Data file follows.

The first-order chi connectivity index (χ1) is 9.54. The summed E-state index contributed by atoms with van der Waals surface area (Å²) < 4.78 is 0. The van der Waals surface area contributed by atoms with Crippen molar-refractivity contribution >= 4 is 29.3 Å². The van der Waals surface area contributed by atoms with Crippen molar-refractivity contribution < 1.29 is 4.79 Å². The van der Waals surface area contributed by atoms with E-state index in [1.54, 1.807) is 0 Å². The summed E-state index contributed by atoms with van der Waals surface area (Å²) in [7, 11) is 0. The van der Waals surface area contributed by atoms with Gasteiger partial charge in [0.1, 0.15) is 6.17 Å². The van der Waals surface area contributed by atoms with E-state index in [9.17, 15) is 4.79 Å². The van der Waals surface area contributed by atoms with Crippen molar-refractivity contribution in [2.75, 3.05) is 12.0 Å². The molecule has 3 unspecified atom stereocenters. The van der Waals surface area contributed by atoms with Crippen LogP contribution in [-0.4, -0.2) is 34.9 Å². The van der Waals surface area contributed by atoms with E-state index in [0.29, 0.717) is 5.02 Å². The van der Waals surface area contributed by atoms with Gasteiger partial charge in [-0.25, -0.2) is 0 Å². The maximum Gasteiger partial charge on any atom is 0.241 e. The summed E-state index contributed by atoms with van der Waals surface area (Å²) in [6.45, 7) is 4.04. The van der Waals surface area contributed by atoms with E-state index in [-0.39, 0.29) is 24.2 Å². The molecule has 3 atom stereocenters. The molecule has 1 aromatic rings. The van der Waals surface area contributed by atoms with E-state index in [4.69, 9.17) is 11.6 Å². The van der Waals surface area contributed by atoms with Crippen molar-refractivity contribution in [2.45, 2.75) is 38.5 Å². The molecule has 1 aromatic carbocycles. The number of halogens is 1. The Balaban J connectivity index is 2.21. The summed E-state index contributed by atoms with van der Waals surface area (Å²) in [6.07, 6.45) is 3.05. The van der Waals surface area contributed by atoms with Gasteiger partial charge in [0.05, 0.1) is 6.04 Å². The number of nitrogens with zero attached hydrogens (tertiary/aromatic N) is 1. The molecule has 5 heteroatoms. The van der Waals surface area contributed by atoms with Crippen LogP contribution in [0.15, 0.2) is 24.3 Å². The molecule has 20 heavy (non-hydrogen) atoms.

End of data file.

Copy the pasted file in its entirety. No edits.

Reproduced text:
The first-order chi connectivity index (χ1) is 9.54. The summed E-state index contributed by atoms with van der Waals surface area (Å²) < 4.78 is 0. The van der Waals surface area contributed by atoms with Crippen molar-refractivity contribution >= 4 is 29.3 Å². The van der Waals surface area contributed by atoms with Crippen molar-refractivity contribution < 1.29 is 4.79 Å². The van der Waals surface area contributed by atoms with E-state index in [1.54, 1.807) is 0 Å². The summed E-state index contributed by atoms with van der Waals surface area (Å²) in [7, 11) is 0. The van der Waals surface area contributed by atoms with Gasteiger partial charge in [0.1, 0.15) is 6.17 Å². The van der Waals surface area contributed by atoms with E-state index in [9.17, 15) is 4.79 Å². The van der Waals surface area contributed by atoms with Crippen molar-refractivity contribution in [2.75, 3.05) is 12.0 Å². The molecule has 3 unspecified atom stereocenters. The van der Waals surface area contributed by atoms with Crippen LogP contribution in [-0.4, -0.2) is 34.9 Å². The van der Waals surface area contributed by atoms with E-state index in [0.29, 0.717) is 5.02 Å². The van der Waals surface area contributed by atoms with Gasteiger partial charge in [-0.25, -0.2) is 0 Å². The maximum Gasteiger partial charge on any atom is 0.241 e. The summed E-state index contributed by atoms with van der Waals surface area (Å²) in [6.45, 7) is 4.04. The van der Waals surface area contributed by atoms with E-state index in [-0.39, 0.29) is 24.2 Å². The molecule has 3 atom stereocenters. The molecule has 1 aromatic rings. The van der Waals surface area contributed by atoms with E-state index in [4.69, 9.17) is 11.6 Å². The van der Waals surface area contributed by atoms with Crippen molar-refractivity contribution in [2.45, 2.75) is 38.5 Å². The molecule has 1 aromatic carbocycles. The number of halogens is 1. The Balaban J connectivity index is 2.21. The summed E-state index contributed by atoms with van der Waals surface area (Å²) in [6.07, 6.45) is 3.05. The van der Waals surface area contributed by atoms with Gasteiger partial charge in [0.05, 0.1) is 6.04 Å². The number of nitrogens with zero attached hydrogens (tertiary/aromatic N) is 1. The molecule has 5 heteroatoms. The van der Waals surface area contributed by atoms with Crippen LogP contribution in [0.15, 0.2) is 24.3 Å². The molecule has 20 heavy (non-hydrogen) atoms.